I was at a semi-fancy restaurant last summer. This was before I moved for my new job, so we had a babysitter; I haven't been out to dinner with my wife since then, so that dinner is even better in my memory than it was the night we ate it. Small plates filled with raw tuna, lemongrass spring rolls, and gourmet french fries (we almost skipped those, but they ended up being the perfect dessert). No kids, a glass of wine, and '90s grunge playing softly in the background.
Wait a second. What was that last thing? Almost imperceptible to any normal person, above the din of other adult conversations, I caught the distinct drum pattern of classic '90s alternative. My wife didn't even notice there was music playing, let alone discern a particular song. But I know my '90s alt-rock. There are some albums (like Pearl Jam's Ten and Nirvana's Nevermind) from that time period that I have memorized start to finish. Other songs are so familiar to me that even though I haven't heard them since they debuted in the mid-'90s I can still remember all the words. So yeah, it was a strange choice, this ritzy place that was voted "Best Place to Order a Drink," playing grunge. But a choice I completely agreed with.
As I've discussed, there is a whole mess of grunge music I am ignorant of, but I know more than the average person in my age group. Back at my old job I used to hang out in the office of two friends with whom I would swap music recommendations. This eventually evolved into "who can name that song the fastest?" Rules were drafted, other coworkers invited, a leaderboard posted, and countless lunch hours wasted. I was late getting home more than once because I was talked into "just one more round." It was during these heated battles that I earned the nickname "Rainman." I can't help that I can recognize Radiohead's "Just" after one downstroke, or Alice in Chain's "Rooster" after one reverbed note, and other songs just by the feedback in the intro.
'90s Grunge and Alternative category was never in doubt. I was also the leader on Oldies, Old School Hip Hop, Rock, Classic Rock, Indie Rock, '80s, Pop, 2000's, and "random" on multiple coworkers' iPods. I did not, however, take first in Lite Pop, Best of 2010, Southern Rock, Country, or '70s.
I think that Tom Moon nailed it, though, when he says on the back of his book, "The more you love music, the more music you love." Now I can't claim I know every album from the grunge era: in fact, the album "Rooster" is on, Dirt, is one that I didn't hear in full until I read Moon's book. And that's a shame, because this album should have been on heavy rotation in my teenage years.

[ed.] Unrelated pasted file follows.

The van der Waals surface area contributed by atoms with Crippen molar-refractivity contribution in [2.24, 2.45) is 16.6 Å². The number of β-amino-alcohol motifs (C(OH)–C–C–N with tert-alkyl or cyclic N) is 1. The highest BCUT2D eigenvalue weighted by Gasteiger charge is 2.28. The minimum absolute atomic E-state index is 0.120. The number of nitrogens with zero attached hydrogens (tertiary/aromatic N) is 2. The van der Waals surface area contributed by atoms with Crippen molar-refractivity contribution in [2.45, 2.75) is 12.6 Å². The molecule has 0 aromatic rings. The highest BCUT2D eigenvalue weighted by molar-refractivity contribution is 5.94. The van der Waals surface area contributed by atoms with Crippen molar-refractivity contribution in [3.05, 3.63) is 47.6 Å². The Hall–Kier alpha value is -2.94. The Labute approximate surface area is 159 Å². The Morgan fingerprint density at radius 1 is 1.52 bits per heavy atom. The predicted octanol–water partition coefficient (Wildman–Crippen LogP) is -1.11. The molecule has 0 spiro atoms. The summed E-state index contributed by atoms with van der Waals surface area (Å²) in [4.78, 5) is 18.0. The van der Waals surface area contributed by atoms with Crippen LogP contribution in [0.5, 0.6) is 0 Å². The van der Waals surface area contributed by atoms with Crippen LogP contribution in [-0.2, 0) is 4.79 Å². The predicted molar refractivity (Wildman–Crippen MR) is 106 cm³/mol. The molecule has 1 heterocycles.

Artist: Alice in Chains
I first heard Alice in Chains in the car with my mom. Somehow I convinced her to let me put the radio on my favorite channel, and she put up with it for a few songs. In fact, I remember she said she actually liked Alice in Chains when it came on. The harmonies elicited the praise: "Now this is actually kind of musical sounding." I remember thinking the same thing, confusedly. Grunge can have harmonies? When did that start? To be fair, most of Dirt lives up to the name: this is heavy and grimy. As Moon says, "Pure Junkie Menace." But mixed in with the feedback and wallowing are the best vocals of the '90s. The dual vocal attack of Jerry Cantrell and the late Layne Staley is stunning.
If I had gotten into Alice in Chains instead of Smashing Pumpkins, Pearl Jam and Nirvana I might have gone down a much different path in my musical tastes. Although all of those bands can be heavy at times, Alice in Chains is much closer to heavy metal than the others. This album, had I heard it back in my teenage years, could easily have been my favorite, giving me a taste for heavier music instead of the more prog rock/art rock direction I ended up heading in. In either case, though I came to this album later in life, I can absolute appreciate it and, honestly, rank it among my favorites. And it's not too late for me to be an Alice in Chains fan: the surviving members reunited in 2005 and their new album, The Devil Put Dinosaurs Here, is due out in just over a month. If you haven't heard the new single, check it out (the video is pretty awesome, too). It certainly sounds like old school Alice in Chains even if Staley is, sadly, gone. Oh, and if you know of a good music trivia league, let me know: unfortunately, my new coworkers haven't shown the interest that my previous ones did.
Read Moon's entry here.